On this day in Tudor history, 19th August 1551, Princess Mary, the future Mary I, wrote to her half-brother King Edward VI regarding orders that he had sent, orders that she was not going to obey.
As historian Henry Ellis noted, this letter is evidence of Mary's talent at writing and her intellect, and it also shows just how stubborn she could be. But then Edward was stubborn too! He wasn't going to let his sister defy him but she wasn't going to obey him and compromise her faith - oh dear!
Find out more about the situation, and hear Mary's words to Edward, in today's talk.
Also on this day in Tudor history, 19th August 1561, Mary, Queen of Scots returned to her homeland, Scotland, from France following the death of her first husband, King Francis II of France. Find out more about her return to Scotland, which was the start of her troubles, in last year’s talk:
Also on this day in history:
- 1531 – Burning of Thomas Bilney, Protestant martyr, at Lollard's Pit, just outside Bishopsgate. Although he was burned as a heretic, he actually denied his reformist views and affirmed his Catholic faith at his execution.
- 1578 – Death of John Harpsfield, humanist, scholar and Roman Catholic priest, in London. He was buried in St Sepulchre Church, London. Harpsfield is known for his leading role in the Marian persecutions of Protestants and his nine sermons, which appear in Edmund Bonner's 1555 “Homilies”.
- 1591 – Death of Welsh clergyman and Bible translator Thomas Huet at Tŷ Mawr, Llysdinam, Brecknockshire. He was buried in the chancel of Llanafan Fawr church. Huet helped Richard Davies and William Salesbury translate the “New Testament” into Welsh in 1567.
- 1601 – Death of William Lambarde, writer, antiquary and lawyer, at Westcombe in East Greenwich. He was buried in St Alphege Church, East Greenwich, but in 1710 his monument was moved to the Lambarde chapel in St Nicholas's Church, Sevenoaks. Lambarde's works included his 1570 “Perambulation of Kent”, the 1581 “Eirenarcha: or of the Office of the Justices of Peace” and the 1591 “Archeion, or, A Discourse Upon the High Courts of Justice in England”.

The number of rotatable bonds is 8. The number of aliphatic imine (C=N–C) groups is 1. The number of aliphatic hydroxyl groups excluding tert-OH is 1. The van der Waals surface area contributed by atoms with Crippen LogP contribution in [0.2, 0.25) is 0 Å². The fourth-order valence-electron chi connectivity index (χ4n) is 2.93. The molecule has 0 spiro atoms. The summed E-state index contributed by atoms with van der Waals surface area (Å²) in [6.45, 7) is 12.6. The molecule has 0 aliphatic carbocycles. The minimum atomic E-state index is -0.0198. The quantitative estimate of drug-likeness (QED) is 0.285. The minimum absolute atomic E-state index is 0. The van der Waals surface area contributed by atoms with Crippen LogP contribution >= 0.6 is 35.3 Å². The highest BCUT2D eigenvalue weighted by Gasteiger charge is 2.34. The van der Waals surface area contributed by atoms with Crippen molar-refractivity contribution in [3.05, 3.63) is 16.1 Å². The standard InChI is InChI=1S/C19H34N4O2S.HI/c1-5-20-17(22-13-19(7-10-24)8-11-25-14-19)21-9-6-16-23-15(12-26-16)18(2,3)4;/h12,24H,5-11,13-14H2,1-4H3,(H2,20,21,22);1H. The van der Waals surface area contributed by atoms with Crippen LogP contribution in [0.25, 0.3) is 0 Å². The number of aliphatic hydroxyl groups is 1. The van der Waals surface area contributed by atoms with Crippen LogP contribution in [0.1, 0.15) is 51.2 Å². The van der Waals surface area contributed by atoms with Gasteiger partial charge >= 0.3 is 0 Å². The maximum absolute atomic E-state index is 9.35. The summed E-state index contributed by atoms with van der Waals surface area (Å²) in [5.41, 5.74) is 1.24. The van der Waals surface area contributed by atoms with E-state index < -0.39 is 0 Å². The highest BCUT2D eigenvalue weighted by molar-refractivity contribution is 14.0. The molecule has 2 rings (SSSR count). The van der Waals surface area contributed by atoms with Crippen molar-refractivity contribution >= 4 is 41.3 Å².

On this day in Tudor history, 19th August 1551, Princess Mary, the future Mary I, wrote to her half-brother King Edward VI. Her letter was in response to Robert Rochester, Comptroller of the Royal Household, and two of Mary’s household officers, Edward Waldegrave and Sir Francis Engelfield, being called before the king’s privy council on 14th August 1551 and being told to go to Mary’s household at Copt Hall in Essex and to tell her chaplains that the saying of Mass in her household was forbidden and that no member of her household was to hear it. The men went to Copt Hall, but did not do as they were instructed and instead brought back with them a letter from Mary to the king.
Henry Ellis, editor of Original Letters, Illustrative of English History... writes that this letter “is probably the best specimen which we have in our power to give of her talent at writing: and, with the singular Paper which follows it by way of comment, will show her to have been a woman of more intellect than the world has usually supposed.”
Here's Mary's letter:
“My duty most humbly remembered unto your Majesty. It may please the same to be advertised that I have by my servants received your most honorable Letter, the contents wherof do not a little trouble me, and so much the more for that any of my servants should move or attempt me in matters touching my soul, which I think the meanest subject within your Realm could evil bear at their servants hand; having for my part utterly refused heretofor to talk with them in such matters, and of all other persons least regarded them therein; to whom I have declared what I think as she which trusted that your Majesty would have suffered me your poor humble sister and beadeswoman to have used the accustomed Mass, which the King your father and mine with all his predecessors evermore used; wherein also I have been brought up from my youth, and thereunto my conscience doth not only bind me, which by no means will suffer me to think one thing and do another, but also the promise made to the Emperor by your Majesty’s Counsell was an assurance to me that in so doing I should not offend the Laws, although they seem now to qualify and deny the thing.